Like Agent Gordon, the Brave Old Army Team saw the futility of what it was doing on many levels… and kept forging ahead.

You could see, in the dying minutes of regulation, how much Boston College – the Eduardo Ruiz of this pigskin passion play – hated the persistence of its opponent.

Especially in light of the wrenching experiences it had endured in September, Army could have lost heart against Boston College when the visitors from the ACC produced 17 straight points in the second quarter to take a 24-14 lead. The Eagles are not a supremely skilled bunch, but their size on the offensive front was apparent, and it leaned on the Black Knights in that second stanza, to great effect. Instructively, though, Army offered the first noticeable sign that it would not back down from a fight when it snuck in a field goal on the last play of the half. That small but substantial response sent a message to the Boston College sideline, and as a result, Army allowed just seven points after halftime, none in the first 23-plus minutes of the second half.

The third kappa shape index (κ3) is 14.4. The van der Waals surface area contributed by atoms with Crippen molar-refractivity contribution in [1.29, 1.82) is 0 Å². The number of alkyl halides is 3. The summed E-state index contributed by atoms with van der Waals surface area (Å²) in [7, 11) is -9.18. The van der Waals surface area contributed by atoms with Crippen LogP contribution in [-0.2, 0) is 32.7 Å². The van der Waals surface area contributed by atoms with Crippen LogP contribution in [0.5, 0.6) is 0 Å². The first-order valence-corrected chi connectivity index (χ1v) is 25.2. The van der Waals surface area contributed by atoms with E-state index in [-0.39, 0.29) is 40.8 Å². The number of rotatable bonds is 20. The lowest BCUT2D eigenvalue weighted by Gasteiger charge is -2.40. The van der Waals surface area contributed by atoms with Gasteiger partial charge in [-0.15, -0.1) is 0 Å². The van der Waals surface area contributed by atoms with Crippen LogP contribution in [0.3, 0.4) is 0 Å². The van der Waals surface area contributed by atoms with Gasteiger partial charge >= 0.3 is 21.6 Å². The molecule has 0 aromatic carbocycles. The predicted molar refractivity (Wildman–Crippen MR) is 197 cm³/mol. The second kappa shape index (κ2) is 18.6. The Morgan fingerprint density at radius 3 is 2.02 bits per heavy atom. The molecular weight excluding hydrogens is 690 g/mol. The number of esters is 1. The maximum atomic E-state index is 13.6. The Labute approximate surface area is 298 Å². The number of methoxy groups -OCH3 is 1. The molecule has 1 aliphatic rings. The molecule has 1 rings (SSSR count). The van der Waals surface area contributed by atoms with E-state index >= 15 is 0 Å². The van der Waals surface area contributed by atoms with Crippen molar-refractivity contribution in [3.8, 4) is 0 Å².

That display of determination of defense was just the beginning of the redemptive story the Black Knights authored on Saturday.

After Army finally conceded its one and only second-half score, the Black Knights were stoned on fourth and goal from the 1 with 2:09 left. Boston College's sideline erupted with joy, and the air went out of the balloon for a few moments at Michie Stadium. Robots don't have to worry about these pesky things called emotions, but human beings have to live with them and manage them all the time. It would have been all too human for Army to slump its shoulders just then, but because Ellerson kept two timeouts in his pocket (he could have wasted one to call that fourth-down play just before the two-minute mark, but he didn't, and it made all the difference in the world), Army still had a fighting chance. Boston College had to make one first down to close down the Black Knights.